I’ll ruin the ending for you: I didn’t vote for New Labour in the 2001 election, I voted Green, and in my threatening letter, you can read why (although I was still prevaricating in April, when I wrote it and sent it off in an envelope with something called a stamp on). Reading it, it may not surprise you to discover that I was a subscriber to The Ecologist magazine in 2001, which was edited by a man called Zac Goldsmith. It was a different time. Except, in many other ways, it wasn’t.

Rt Hon Tony Blair
House of Commons
Westminster
London SW1A 0AA

April 30, 2001

Dear Mr Blair,

I write to you as the election approaches because, as a lifelong Labour voter, I am prevaricating over whether to give you my vote in June.

I was actually a member of the Labour Party around the time of the 1992 general election, but allowed my membership to lapse because after Mr Kinnock’s defeat in a post-Thatcher climate I genuinely believed at the time that this country would never again return a Labour government. (If not then, when?) I was wrong, and I was as euphoric as everyone else[1] in 1997.

However I have become increasingly disillusioned in the ensuing first term. I follow politics closely in the newspapers and on TV[2], so I know all about the good things you’ve done: the minimum wage, partial reform of the Lords, an attempt to push a fox-hunting bill through[3], etc. But I have some big worries.

I voted for Ken Livingstone in the London mayoral elections because I was appalled at his treatment within the party and believed him to be the best candidate[4]. My loyalty to Labour was tested and I broke away. I am prepared to break away again unless you can put my mind at rest with regards your second term.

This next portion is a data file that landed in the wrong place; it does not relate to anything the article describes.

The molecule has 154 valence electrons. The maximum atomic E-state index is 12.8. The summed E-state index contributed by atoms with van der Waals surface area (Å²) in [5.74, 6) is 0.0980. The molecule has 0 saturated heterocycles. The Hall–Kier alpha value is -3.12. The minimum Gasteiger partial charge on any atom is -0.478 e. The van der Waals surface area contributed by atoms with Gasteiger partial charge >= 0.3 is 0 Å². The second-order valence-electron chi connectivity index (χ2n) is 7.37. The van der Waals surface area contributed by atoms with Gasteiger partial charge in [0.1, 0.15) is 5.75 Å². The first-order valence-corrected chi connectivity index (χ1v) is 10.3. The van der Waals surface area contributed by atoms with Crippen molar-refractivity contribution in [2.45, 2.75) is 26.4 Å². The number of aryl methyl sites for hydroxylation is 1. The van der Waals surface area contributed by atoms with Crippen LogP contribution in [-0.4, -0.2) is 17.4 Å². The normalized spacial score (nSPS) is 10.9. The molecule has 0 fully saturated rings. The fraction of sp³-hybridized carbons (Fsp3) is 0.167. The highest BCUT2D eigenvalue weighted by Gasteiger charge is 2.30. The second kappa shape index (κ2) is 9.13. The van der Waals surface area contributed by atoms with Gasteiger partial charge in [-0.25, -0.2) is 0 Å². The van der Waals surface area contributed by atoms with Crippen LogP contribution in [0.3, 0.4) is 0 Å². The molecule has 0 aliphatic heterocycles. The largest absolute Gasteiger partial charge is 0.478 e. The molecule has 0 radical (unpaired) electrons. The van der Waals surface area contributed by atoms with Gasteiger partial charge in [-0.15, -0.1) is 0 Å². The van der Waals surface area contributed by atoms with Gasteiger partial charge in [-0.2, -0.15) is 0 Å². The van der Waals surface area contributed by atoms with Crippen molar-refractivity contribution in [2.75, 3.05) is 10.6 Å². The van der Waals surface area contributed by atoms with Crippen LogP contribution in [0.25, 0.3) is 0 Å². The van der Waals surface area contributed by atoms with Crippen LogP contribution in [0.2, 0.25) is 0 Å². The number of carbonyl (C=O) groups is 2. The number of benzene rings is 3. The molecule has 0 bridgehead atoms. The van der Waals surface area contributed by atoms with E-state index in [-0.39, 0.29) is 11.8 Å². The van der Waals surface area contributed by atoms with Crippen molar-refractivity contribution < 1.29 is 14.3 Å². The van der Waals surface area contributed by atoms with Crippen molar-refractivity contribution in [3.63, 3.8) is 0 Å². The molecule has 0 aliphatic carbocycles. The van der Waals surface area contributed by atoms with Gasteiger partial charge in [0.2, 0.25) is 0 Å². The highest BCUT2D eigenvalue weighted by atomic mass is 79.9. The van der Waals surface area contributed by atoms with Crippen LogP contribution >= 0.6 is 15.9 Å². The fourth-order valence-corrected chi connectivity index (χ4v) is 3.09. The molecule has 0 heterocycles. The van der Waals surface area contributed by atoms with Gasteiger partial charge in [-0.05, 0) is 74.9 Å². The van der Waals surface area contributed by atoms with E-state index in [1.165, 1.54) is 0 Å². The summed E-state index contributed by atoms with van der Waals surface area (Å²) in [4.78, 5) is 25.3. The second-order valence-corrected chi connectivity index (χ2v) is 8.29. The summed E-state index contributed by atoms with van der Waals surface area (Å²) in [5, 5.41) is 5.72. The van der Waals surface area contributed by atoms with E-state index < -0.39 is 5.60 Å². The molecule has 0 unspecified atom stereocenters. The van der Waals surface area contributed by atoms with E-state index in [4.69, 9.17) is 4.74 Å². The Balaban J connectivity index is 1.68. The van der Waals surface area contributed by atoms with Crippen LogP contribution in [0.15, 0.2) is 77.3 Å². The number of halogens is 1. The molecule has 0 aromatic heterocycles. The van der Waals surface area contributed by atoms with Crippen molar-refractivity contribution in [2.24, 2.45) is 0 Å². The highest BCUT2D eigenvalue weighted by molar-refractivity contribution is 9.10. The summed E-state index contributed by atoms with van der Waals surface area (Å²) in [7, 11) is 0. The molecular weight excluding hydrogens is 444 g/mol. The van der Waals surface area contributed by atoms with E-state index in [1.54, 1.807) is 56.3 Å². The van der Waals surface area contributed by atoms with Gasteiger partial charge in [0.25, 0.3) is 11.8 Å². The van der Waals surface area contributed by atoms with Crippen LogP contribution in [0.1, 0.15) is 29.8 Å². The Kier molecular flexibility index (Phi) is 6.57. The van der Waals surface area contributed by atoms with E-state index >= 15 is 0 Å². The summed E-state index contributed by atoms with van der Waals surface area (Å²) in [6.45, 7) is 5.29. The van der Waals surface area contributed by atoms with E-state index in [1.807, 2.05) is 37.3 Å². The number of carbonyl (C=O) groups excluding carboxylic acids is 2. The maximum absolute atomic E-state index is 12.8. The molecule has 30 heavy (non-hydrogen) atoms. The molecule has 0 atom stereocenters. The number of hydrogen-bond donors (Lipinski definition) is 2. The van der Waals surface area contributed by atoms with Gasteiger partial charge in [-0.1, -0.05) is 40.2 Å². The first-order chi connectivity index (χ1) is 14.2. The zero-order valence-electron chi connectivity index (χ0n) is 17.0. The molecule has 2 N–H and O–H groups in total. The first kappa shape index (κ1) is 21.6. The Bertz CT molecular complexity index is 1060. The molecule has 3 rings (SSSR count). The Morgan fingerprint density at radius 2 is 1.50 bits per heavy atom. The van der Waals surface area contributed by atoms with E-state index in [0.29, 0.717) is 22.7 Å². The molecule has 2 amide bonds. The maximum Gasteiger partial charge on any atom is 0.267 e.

Will you continue to support GM foods in the face of public opinion? I am a committed environmentalist and during Labour’s first term I have seen the government in thrall to big agribusiness, especially American companies who care little for the delicate ecosystem of this tiny island. When will you stand up to Monsanto, Aventis and others?[5]

I have watched over two million cattle destroyed for economic reasons[6], when this country exports almost half the poultry it imports, and a much larger proportion when it comes to pork and lamb. Why must we export meat at all? I can’t be the only person appalled by the foot and mouth slaughter.

Do you intend to increase the subsidy set aside for those farmers who wish to go organic? It is currently an insultingly low figure that runs out almost immediately. (We see those that intensively farm receiving generous handouts, and look what they’ve done to the country.)